Brain and Mind 1 (2):193-207 (2000)

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Abstract
This paper develops an instrumentalistic argumentagainst an eliminativist approach to using the folkconcept of pain in clinical medicine and draws someimplications for biomedical theories of pain. Thepaper argues that the folk concept of pain plays afundamental role in several aspects of clinicalmedicine, including the diagnosis and treatment ofdiseases and symptoms, relieving human suffering, andthe doctor-patient relationship. Since clinicians mustbe able to apply biomedical theories of pain inmedical practice, these theories should not stray toofar from pain's clinical realities. Biomedicaltheories of pain should at least incorporate an analogof the folk concept of pain, even if this concept isrevised in light of scientific advances
Keywords Biomedicine  Folk Psychology  Pain  Science
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DOI 10.1023/A:1010027213464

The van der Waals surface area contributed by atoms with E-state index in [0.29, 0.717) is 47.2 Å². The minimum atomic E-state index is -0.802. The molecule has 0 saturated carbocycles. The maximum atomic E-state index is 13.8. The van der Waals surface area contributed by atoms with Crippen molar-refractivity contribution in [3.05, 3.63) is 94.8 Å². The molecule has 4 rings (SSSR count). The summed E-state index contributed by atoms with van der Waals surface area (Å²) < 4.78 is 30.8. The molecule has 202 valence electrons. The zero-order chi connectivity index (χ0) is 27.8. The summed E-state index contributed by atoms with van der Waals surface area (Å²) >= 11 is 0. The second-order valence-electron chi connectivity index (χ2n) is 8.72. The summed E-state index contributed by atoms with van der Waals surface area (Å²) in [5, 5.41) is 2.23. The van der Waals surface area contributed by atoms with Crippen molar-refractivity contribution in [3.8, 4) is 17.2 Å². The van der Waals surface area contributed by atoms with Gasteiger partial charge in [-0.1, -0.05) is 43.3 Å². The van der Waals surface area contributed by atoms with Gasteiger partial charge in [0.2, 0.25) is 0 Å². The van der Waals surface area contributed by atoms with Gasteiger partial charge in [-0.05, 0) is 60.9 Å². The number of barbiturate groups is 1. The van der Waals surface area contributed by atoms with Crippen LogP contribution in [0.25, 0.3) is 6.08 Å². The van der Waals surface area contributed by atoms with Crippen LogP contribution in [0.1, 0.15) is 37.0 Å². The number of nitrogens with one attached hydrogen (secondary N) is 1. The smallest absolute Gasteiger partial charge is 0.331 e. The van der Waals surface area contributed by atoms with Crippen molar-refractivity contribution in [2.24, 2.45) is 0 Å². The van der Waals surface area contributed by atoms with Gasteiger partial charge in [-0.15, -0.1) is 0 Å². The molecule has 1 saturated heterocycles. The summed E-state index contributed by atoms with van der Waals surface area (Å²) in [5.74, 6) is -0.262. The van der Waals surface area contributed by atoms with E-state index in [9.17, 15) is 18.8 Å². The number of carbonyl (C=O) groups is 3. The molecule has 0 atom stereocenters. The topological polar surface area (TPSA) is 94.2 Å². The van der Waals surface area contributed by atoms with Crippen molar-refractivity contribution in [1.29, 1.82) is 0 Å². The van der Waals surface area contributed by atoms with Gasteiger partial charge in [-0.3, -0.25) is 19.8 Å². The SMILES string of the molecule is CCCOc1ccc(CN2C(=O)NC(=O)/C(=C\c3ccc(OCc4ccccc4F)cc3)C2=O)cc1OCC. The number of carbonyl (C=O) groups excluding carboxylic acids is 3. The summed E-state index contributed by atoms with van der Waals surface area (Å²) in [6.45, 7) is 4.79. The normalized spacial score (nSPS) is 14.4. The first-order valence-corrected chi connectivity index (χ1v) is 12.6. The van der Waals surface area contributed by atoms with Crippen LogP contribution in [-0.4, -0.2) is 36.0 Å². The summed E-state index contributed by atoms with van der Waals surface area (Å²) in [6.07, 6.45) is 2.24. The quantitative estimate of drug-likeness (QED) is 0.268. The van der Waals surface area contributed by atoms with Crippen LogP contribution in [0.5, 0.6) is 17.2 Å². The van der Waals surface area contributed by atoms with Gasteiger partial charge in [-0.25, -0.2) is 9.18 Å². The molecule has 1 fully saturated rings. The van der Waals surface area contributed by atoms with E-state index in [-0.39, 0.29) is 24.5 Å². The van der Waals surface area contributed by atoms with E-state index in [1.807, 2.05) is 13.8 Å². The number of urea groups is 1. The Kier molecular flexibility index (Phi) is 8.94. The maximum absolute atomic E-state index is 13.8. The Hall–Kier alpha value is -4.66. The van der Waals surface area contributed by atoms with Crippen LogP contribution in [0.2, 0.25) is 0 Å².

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References found in this work BETA

The Scientific Image.William Demopoulos & Bas C. van Fraassen - 1982 - Philosophical Review 91 (4):603.
The Advancement of Science: Science Without Legend, Objectivity Without Illusions.Philip Kitcher - 1994 - British Journal for the Philosophy of Science 45 (3):929-932.
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Discovery and Explanation in Biology and Medicine.Kenneth F. Schaffner - 1995 - British Journal for the Philosophy of Science 46 (4):621-623.

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Pain is Mechanism.Simon van Rysewyk - 2013 - Dissertation, University of Tasmania

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